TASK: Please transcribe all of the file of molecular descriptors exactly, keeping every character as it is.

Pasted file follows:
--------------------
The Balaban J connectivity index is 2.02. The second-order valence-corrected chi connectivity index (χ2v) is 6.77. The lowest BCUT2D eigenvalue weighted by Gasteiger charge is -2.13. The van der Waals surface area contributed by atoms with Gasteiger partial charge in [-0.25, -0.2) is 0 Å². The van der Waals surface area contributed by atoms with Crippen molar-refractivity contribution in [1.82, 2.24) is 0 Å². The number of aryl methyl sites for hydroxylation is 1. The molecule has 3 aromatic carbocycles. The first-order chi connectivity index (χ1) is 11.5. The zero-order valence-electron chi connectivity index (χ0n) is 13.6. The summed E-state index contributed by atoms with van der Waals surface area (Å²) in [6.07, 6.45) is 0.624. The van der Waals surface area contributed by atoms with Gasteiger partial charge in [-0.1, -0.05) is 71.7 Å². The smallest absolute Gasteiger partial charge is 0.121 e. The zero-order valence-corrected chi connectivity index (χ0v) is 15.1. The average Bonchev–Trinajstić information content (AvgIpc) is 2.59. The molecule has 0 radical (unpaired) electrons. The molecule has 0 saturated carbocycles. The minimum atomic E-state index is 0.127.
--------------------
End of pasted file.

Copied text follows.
The Balaban J connectivity index is 2.02. The second-order valence-corrected chi connectivity index (χ2v) is 6.77. The lowest BCUT2D eigenvalue weighted by Gasteiger charge is -2.13. The van der Waals surface area contributed by atoms with Gasteiger partial charge in [-0.25, -0.2) is 0 Å². The van der Waals surface area contributed by atoms with Crippen molar-refractivity contribution in [1.82, 2.24) is 0 Å². The number of aryl methyl sites for hydroxylation is 1. The molecule has 3 aromatic carbocycles. The first-order chi connectivity index (χ1) is 11.5. The zero-order valence-electron chi connectivity index (χ0n) is 13.6. The summed E-state index contributed by atoms with van der Waals surface area (Å²) in [6.07, 6.45) is 0.624. The van der Waals surface area contributed by atoms with Gasteiger partial charge in [-0.1, -0.05) is 71.7 Å². The smallest absolute Gasteiger partial charge is 0.121 e. The zero-order valence-corrected chi connectivity index (χ0v) is 15.1. The average Bonchev–Trinajstić information content (AvgIpc) is 2.59. The molecule has 0 radical (unpaired) electrons. The molecule has 0 saturated carbocycles. The minimum atomic E-state index is 0.127.